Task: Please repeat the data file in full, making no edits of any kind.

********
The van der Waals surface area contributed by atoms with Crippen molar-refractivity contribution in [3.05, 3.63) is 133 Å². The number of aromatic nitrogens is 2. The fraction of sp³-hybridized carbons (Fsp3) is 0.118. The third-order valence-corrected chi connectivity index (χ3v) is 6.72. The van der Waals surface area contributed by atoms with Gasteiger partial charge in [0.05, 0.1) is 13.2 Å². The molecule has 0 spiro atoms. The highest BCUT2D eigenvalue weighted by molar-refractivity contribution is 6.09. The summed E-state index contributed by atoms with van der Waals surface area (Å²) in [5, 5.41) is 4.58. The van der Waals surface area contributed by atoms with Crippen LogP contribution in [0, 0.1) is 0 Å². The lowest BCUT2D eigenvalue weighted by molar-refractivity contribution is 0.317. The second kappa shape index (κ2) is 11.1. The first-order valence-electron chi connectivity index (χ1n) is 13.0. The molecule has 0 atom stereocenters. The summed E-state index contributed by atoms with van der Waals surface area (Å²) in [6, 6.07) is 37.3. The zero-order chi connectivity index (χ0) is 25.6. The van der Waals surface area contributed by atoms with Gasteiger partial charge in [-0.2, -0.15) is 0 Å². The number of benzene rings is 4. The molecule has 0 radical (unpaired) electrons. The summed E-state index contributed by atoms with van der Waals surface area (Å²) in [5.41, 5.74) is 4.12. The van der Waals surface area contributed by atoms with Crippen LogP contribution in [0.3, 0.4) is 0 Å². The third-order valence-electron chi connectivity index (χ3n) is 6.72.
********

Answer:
The van der Waals surface area contributed by atoms with Crippen molar-refractivity contribution in [3.05, 3.63) is 133 Å². The number of aromatic nitrogens is 2. The fraction of sp³-hybridized carbons (Fsp3) is 0.118. The third-order valence-corrected chi connectivity index (χ3v) is 6.72. The van der Waals surface area contributed by atoms with Gasteiger partial charge in [0.05, 0.1) is 13.2 Å². The molecule has 0 spiro atoms. The highest BCUT2D eigenvalue weighted by molar-refractivity contribution is 6.09. The summed E-state index contributed by atoms with van der Waals surface area (Å²) in [5, 5.41) is 4.58. The van der Waals surface area contributed by atoms with Crippen LogP contribution in [0, 0.1) is 0 Å². The lowest BCUT2D eigenvalue weighted by molar-refractivity contribution is 0.317. The second kappa shape index (κ2) is 11.1. The first-order valence-electron chi connectivity index (χ1n) is 13.0. The molecule has 0 atom stereocenters. The summed E-state index contributed by atoms with van der Waals surface area (Å²) in [6, 6.07) is 37.3. The zero-order chi connectivity index (χ0) is 25.6. The van der Waals surface area contributed by atoms with Gasteiger partial charge in [-0.2, -0.15) is 0 Å². The number of benzene rings is 4. The molecule has 0 radical (unpaired) electrons. The summed E-state index contributed by atoms with van der Waals surface area (Å²) in [5.41, 5.74) is 4.12. The van der Waals surface area contributed by atoms with Crippen LogP contribution in [0.3, 0.4) is 0 Å². The third-order valence-electron chi connectivity index (χ3n) is 6.72.